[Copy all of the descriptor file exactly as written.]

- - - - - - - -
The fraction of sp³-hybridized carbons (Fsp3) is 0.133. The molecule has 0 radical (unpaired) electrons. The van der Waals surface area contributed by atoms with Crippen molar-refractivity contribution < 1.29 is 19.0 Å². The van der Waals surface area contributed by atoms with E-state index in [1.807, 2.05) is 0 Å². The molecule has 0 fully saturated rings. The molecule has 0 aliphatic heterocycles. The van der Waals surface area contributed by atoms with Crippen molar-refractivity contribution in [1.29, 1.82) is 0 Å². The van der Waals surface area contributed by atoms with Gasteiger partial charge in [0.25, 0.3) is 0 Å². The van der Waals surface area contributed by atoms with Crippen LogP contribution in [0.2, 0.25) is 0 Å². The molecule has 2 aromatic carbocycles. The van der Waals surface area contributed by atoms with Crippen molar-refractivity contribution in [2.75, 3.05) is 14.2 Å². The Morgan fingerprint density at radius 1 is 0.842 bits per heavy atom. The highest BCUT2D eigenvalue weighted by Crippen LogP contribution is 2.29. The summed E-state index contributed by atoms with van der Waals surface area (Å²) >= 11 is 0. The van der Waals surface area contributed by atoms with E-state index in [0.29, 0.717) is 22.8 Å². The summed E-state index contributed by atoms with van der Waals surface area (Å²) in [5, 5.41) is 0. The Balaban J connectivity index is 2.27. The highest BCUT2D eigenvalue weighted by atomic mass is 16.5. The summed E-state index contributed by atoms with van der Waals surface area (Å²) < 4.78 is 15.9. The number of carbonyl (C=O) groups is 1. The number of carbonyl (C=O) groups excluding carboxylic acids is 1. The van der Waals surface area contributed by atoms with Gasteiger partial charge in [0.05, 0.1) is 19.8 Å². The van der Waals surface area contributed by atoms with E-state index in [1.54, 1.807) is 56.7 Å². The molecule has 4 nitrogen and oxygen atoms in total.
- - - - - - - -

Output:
The fraction of sp³-hybridized carbons (Fsp3) is 0.133. The molecule has 0 radical (unpaired) electrons. The van der Waals surface area contributed by atoms with Crippen molar-refractivity contribution < 1.29 is 19.0 Å². The van der Waals surface area contributed by atoms with E-state index in [1.807, 2.05) is 0 Å². The molecule has 0 fully saturated rings. The molecule has 0 aliphatic heterocycles. The van der Waals surface area contributed by atoms with Crippen molar-refractivity contribution in [1.29, 1.82) is 0 Å². The van der Waals surface area contributed by atoms with Gasteiger partial charge in [0.25, 0.3) is 0 Å². The van der Waals surface area contributed by atoms with Crippen LogP contribution in [0.2, 0.25) is 0 Å². The molecule has 2 aromatic carbocycles. The van der Waals surface area contributed by atoms with Crippen molar-refractivity contribution in [2.75, 3.05) is 14.2 Å². The Morgan fingerprint density at radius 1 is 0.842 bits per heavy atom. The highest BCUT2D eigenvalue weighted by Crippen LogP contribution is 2.29. The summed E-state index contributed by atoms with van der Waals surface area (Å²) >= 11 is 0. The van der Waals surface area contributed by atoms with E-state index in [0.29, 0.717) is 22.8 Å². The summed E-state index contributed by atoms with van der Waals surface area (Å²) in [5, 5.41) is 0. The Balaban J connectivity index is 2.27. The highest BCUT2D eigenvalue weighted by atomic mass is 16.5. The summed E-state index contributed by atoms with van der Waals surface area (Å²) < 4.78 is 15.9. The number of carbonyl (C=O) groups is 1. The number of carbonyl (C=O) groups excluding carboxylic acids is 1. The van der Waals surface area contributed by atoms with Gasteiger partial charge in [0.05, 0.1) is 19.8 Å². The van der Waals surface area contributed by atoms with E-state index in [1.54, 1.807) is 56.7 Å². The molecule has 4 nitrogen and oxygen atoms in total.